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NGC 596 (1,142 of 18,816)

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NGC 596

NGC 596, LEDA 5766, MCG-01-05-005, II 4, h 132, GC 351

RA: 01h 32m 52.09s
Dec: −07° 01′ 54.7″

Con: Cetus
Ch: MSA:290, U2:263, SA:10

Ref: SIMBAD

(reference key)

Type: galaxy (in cluster), E...

Mag: B=11.5, V=?

Size: 2.63′ x 1.949′
PA: 140°

Historical observations

William Herschel (c.1784)

Synonyms: H II-004

Discovered in 1783 by William Herschel with an 18.7-inch f/13 speculum telescope. He called it "pB pS R mbM, resembling a telescopic comet."

Birr Castle/Lord Rosse

(72-inch f/8.8 speculum telescope) "B, S, R nucleus, a star preceding and another north."

Published comments

Burnham's Celestial Handbook

Burnham calls this a 12.2 mag elliptical in Cetus, 1' x 0.9', "pretty bright, round, brighter in the middle; 6th mag star 12' following."

Sulentic & Tifft (1973)

(Sulentic and Tifft 1973) notes that this is a 12.5 mag galaxy. Their coded description reads E,R,BM.

Sandage, A. et al. (1975) Galaxies and the Universe

G. de Vaucouleurs ("Galaxies and the Universe", Chapter 14 - Nearby Groups of Galaxies) notes that the Cetus II Cloud includes the NGC 584 & NGC 681 Groups. The five brightest members of the Cetus II Cloud are NGC 720, NGC 584, NGC 779, NGC 596 & NGC 615.

Helwan Obs. Bulletin No 21 (1920)

B, S, R, globular nebula.

de Vaucouleurs, G. (1975) Cetus II Cloud

de Vaucouleurs, G. (1975) Nearby groups of galaxies. In: Kuiper, G. (ed) Stars and Stellar Systems. Volume 9: Galaxies and the Universe. Chapter 14, p557.

Includes NGC 584 and NGC 681 groups.

Brightest members: NGC 720 ( B(0) = 11.47), NGC 584 ( B(0) = 11.71), NGC 779 ( B(0) = 12.20), NGC 596 ( B(0) = 12.31), NGC 615 ( B(0) = 12.51).

Modern observations

Walter Scott Houston

Notes that this is one of a line of three galaxies southeast of NGC 584. These three are NGC 596, NGC 615 & NGC 636. NGC 596 is an elliptical, 0.6' x 0.5' and has a visual mag of 11.5.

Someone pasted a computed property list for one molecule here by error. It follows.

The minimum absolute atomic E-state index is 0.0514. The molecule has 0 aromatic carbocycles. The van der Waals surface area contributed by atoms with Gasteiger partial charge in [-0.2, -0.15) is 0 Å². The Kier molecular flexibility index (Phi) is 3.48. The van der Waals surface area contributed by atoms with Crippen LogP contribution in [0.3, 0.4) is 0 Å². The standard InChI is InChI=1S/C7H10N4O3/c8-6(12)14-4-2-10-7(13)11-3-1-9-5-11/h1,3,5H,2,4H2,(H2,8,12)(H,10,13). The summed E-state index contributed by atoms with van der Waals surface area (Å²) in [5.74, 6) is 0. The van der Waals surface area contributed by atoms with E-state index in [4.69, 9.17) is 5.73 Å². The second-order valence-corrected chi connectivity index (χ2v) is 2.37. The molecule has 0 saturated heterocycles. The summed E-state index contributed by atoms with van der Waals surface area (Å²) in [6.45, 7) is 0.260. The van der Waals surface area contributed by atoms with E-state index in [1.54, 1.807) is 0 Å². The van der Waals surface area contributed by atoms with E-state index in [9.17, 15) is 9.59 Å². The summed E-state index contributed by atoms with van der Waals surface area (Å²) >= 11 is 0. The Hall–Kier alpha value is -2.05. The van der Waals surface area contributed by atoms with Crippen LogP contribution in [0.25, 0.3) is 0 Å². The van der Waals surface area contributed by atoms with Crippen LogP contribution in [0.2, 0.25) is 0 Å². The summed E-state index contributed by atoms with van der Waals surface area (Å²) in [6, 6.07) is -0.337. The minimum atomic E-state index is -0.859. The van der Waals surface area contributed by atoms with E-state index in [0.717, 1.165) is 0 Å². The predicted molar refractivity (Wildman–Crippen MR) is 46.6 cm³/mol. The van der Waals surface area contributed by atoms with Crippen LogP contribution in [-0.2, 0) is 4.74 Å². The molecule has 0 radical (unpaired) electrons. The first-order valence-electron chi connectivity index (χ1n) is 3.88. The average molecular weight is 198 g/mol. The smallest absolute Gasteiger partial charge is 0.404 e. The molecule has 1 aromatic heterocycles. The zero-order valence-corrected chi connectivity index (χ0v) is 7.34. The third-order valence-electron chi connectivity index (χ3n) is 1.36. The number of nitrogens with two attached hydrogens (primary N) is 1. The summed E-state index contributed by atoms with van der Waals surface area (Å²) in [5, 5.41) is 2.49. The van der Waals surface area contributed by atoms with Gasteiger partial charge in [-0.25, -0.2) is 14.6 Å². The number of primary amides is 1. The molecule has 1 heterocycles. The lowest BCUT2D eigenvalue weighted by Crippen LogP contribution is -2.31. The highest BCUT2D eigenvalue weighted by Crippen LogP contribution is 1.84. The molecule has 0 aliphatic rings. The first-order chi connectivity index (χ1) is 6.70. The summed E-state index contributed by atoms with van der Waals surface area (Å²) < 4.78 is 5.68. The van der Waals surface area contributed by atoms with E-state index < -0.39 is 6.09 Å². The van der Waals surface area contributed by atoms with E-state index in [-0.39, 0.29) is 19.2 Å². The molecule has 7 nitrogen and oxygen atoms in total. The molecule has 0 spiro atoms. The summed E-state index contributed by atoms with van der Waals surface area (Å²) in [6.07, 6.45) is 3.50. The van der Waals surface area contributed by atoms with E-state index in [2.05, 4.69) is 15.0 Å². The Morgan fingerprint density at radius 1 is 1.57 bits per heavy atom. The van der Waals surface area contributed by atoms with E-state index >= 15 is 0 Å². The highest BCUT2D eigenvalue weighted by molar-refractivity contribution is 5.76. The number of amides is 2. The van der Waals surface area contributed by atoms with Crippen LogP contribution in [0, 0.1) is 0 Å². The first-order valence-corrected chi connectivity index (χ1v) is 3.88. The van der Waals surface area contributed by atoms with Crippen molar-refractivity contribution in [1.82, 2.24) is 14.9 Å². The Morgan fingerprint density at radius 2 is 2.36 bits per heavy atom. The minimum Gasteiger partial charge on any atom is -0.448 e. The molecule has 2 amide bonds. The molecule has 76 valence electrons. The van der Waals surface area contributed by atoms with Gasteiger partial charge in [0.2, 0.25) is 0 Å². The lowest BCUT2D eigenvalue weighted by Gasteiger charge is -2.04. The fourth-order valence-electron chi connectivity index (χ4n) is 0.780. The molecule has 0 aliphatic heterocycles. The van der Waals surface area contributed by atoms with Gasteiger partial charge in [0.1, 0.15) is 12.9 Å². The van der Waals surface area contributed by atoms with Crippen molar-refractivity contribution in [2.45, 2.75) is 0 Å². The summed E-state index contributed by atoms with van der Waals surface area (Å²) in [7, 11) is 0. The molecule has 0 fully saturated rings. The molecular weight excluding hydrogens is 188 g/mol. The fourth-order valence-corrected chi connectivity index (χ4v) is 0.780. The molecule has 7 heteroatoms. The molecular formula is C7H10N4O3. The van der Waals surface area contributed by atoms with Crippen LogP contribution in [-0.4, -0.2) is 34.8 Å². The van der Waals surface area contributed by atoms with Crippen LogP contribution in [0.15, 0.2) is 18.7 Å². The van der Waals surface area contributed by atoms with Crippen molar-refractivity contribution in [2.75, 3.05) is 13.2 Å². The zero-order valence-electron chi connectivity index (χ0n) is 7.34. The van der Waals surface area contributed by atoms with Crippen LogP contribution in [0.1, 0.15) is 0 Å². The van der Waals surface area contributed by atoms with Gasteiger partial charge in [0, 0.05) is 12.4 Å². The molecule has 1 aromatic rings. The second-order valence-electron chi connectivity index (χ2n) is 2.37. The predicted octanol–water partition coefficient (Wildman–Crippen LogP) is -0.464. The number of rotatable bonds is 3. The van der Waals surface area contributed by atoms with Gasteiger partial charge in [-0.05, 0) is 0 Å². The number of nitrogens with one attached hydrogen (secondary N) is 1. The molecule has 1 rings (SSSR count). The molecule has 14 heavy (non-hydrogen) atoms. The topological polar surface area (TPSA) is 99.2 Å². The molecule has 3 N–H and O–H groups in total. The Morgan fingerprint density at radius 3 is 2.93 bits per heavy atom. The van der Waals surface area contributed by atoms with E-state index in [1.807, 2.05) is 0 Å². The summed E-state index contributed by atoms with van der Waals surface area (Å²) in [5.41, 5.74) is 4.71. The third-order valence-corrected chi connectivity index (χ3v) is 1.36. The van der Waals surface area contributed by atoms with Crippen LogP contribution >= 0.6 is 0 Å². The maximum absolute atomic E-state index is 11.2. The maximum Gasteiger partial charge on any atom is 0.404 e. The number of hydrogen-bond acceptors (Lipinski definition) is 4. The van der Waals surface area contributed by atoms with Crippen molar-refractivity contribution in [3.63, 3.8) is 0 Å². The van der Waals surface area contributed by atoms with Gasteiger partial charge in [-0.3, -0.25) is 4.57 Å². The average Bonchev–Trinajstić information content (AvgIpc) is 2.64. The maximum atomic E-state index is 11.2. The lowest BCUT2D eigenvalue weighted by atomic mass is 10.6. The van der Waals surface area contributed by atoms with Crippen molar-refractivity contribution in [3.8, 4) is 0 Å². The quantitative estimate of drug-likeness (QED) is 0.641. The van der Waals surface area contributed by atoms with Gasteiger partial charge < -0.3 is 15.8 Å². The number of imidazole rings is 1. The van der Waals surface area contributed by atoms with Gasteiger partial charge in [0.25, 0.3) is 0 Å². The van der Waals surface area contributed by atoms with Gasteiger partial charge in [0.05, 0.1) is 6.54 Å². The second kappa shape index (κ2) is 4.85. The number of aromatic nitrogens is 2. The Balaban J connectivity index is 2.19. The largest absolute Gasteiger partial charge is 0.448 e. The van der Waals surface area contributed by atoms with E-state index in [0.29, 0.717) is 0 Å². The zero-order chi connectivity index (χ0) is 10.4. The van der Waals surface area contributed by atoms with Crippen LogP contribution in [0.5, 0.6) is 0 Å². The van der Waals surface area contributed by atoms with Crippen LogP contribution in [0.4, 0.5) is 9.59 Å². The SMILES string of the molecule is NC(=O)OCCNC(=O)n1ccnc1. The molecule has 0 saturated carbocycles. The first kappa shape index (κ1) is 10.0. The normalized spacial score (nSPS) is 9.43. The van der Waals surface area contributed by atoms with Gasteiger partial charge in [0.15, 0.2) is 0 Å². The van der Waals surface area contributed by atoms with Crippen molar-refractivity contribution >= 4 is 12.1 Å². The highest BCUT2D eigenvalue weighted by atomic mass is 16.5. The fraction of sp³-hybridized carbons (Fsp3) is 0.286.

Ancient City Astron.Club (1980)

described as "very small circular object with a fairly bright nucleus, dimming towards the outer edges. 8-inch, 48x."

Tom Lorenzin

Lorenzin, in the electronic version of "1000+ The Amateur Astronomers' Field Guide to Deep Sky Observing", notes: "12M; 3.5'x 2.2' extent; bright and round with brighter center; 6M SAO 129371 is the bright star 15' due E."

Steve Coe

Steve Coe, using a 13" f/5.6, notes: "Pretty bright, pretty small, round, much brighter middle at 100X. Has a stellar core at 135X in moments of good seeing."

Brian Skiff

15cm - f round patch, vsm w/*ar nuc.

25cm - pretty br, sm, concen to *ar nuc in vsm core. halo 1' diam, circ, or perhaps a it extra halo to S (or nuc off-center to NE).

30cm - easy 12' W of m6 *. sm, fairly br w/br 25" core and sub*ar nuc. halo 1'.2x0'.8 in pa35. sev *s w/in 1'.5.

Contemporary observations

Tom Bryant

2011 1 4 19:37:12

Observing site: Little Bennett Regional Park

Telescope: C-11

[1h 32m 54s, -7 2' 0"] A faint, uniform smudge. B: E2.

2011 1 4 19:27:21

Observing site: Little Bennett Regional Park

Telescope: C-11

[1h 32m 54s, -7 2' 0"] A round glow with a bright middle. Spiral? Sb?

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